Multi Data Reservoir History Matching using the Ensemble Kalman Filter
ProgramEarth Science and Engineering
KAUST DepartmentPhysical Science and Engineering (PSE) Division
Embargo End Date2016-05-20
Permanent link to this recordhttp://hdl.handle.net/10754/555580
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Access RestrictionsAt the time of archiving, the student author of this dissertation opted to temporarily restrict access to it. The full text of this dissertation became available to the public after the expiration of the embargo on 2016-05-20.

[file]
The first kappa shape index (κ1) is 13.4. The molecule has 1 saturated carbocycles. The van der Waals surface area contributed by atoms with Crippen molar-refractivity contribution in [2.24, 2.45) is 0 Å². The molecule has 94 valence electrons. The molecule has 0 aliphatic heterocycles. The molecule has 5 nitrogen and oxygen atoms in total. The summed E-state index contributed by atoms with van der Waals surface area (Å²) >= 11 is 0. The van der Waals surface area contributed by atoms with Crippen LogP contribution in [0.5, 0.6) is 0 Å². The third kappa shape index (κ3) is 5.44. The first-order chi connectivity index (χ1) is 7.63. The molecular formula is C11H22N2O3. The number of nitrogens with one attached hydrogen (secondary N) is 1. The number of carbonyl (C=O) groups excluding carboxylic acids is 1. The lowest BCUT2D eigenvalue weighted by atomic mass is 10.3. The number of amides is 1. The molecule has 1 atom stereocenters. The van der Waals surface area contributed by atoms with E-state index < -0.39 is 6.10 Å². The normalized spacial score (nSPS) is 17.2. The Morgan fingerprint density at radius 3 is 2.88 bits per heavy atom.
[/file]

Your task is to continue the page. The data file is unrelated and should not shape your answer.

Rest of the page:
AbstractReservoir history matching is becoming increasingly important with the growing demand for higher quality formation characterization and forecasting and the increased complexity and expenses for modern hydrocarbon exploration projects. History matching has long been dominated by adjusting reservoir parameters based solely on well data whose spatial sparse sampling has been a challenge for characterizing the flow properties in areas away from the wells. Geophysical data are widely collected nowadays for reservoir monitoring purposes, but has not yet been fully integrated into history matching and forecasting fluid flow. In this thesis, I present a pioneering approach towards incorporating different time-lapse geophysical data together for enhancing reservoir history matching and uncertainty quantification. The thesis provides several approaches to efficiently integrate multiple geophysical data, analyze the sensitivity of the history matches to observation noise, and examine the framework’s performance in several settings, such as the Norne field in Norway. The results demonstrate the significant improvements in reservoir forecasting and characterization and the synergy effects encountered between the different geophysical data. In particular, the joint use of electromagnetic and seismic data improves the accuracy of forecasting fluid properties, and the usage of electromagnetic data has led to considerably better estimates of hydrocarbon fluid components. For volatile oil and gas reservoirs the joint integration of gravimetric and InSAR data has shown to be beneficial in detecting the influx of water and thereby improving the recovery rate. Summarizing, this thesis makes an important contribution towards integrated reservoir management and multiphysics integration for reservoir history matching.